Relationship Anarchists are reticent to label their relationships according to normative expression (boyfriend, girlfriend etc.) believing these labels to be inherently hierarchical but rather look at the content of the individual relationships allowing their fluidity to evolve naturally under the guiding principles of love, respect, freedom and trust.

Relationship Anarchy does not predefine sexual inclination, gender identity or relationship orientation.

Relationship Anarchy is apolitical in most of the defining literature I have found. The manifesto for Relationship Anarchy itself carries no inherent politics. Yet the situation today is that the term is often used without reference to the anarchist ideology–clearly because it is fulfilling an important role in discussions about the future of relationships. The question then is, whether this is clumsy exercise of privilege, or a desirable evolution of an idea through broader usage.

Relationship Anarchy describes my current philosophy. I have a fluid network of unique relationships which involve varying degrees of commitment and intimacy. Some relationships were started with many expectations, that have been disbanded over time and I work constantly to identify and discard those that remain. I have embraced the fact that my network will change over time, as life happens. Change is often painful but welcome, love is around the corner, and I have come to trust myself and my ability to grow and learn. Relationship Anarchy can be seen as an aspirational set of values and certainly accommodates my choice of expression for my relationship orientation. 

A recent peer article Relationship Anarchy is not Post-Polyamory, noted that Relationship Anarchy was often misrepresented as non-hierarchical polyamory. Whilst I disagree with the author that you must use relationship anarchy as a political statement, I do agree that the difference between Relationship Anarchy and non-hierarchical polyamory is “not laying down explicit rules and expectations for any of the interpersonal relationships in your life.”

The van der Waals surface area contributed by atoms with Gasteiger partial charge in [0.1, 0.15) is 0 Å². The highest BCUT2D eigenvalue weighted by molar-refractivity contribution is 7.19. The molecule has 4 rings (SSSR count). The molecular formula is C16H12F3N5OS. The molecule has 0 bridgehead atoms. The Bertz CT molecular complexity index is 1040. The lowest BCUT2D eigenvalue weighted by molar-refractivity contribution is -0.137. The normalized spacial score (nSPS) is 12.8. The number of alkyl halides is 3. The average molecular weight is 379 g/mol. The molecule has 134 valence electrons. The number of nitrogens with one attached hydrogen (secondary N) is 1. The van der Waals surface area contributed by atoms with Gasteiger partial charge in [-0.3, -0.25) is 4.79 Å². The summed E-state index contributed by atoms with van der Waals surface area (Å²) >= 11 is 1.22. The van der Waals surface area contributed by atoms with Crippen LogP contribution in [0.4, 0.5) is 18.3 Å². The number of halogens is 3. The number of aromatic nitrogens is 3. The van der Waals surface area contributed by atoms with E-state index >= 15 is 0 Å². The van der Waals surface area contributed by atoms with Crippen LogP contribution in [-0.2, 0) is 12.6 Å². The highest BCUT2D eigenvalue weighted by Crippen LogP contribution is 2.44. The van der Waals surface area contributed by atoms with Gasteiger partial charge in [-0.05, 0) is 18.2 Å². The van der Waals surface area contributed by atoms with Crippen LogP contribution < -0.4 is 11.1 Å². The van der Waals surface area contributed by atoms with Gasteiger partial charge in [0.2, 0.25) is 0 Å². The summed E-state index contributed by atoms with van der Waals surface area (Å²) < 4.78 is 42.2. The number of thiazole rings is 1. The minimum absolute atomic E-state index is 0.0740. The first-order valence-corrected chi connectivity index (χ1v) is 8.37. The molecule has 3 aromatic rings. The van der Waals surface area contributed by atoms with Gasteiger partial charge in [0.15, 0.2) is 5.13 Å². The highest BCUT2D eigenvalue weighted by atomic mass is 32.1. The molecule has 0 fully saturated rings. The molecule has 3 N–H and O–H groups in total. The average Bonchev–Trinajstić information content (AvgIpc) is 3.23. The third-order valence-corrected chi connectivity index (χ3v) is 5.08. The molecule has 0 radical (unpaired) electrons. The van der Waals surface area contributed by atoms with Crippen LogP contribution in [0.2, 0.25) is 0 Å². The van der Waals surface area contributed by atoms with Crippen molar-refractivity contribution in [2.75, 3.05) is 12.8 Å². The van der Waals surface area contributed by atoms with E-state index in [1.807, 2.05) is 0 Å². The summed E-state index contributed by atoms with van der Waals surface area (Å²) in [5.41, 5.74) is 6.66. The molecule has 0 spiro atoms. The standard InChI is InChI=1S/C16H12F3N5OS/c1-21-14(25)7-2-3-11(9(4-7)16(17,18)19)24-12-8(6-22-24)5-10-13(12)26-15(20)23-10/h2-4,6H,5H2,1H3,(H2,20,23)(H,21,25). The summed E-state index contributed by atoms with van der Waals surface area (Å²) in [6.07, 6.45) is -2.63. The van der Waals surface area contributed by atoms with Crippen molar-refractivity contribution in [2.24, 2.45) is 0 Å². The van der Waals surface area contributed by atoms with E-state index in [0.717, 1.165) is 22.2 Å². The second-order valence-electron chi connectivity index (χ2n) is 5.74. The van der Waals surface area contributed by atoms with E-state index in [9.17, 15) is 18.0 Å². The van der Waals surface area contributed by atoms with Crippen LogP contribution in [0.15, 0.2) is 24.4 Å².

This single defining characteristic is what makes Relationship Anarchy both so rewarding and so difficult. We are all riddled with expectations, even going so far as to define a person’s moral standing on whether we can depend on them to meet certain expectations and/or commitments. It limits their capacity for change, and in a very real sense their freedom to do so. But the reward is huge, when you understand that every person around you is there because they actively choose in the present moment, to be near you. And you appreciate their continued presence with a poignancy usually unknown in structurally bound relationships, because at any moment they are capable of using exercising that freedom to leave. 

So if anarchist theory and practice helped to develop the concept of Relationship Anarchy, then I am so, so grateful to the theorists, militants and thinkers who built the foundation. And I look forward to exploring further both the question of appropriation as well as what implications I miss by not identifying with the political roots of the term…

Discussion to be continued.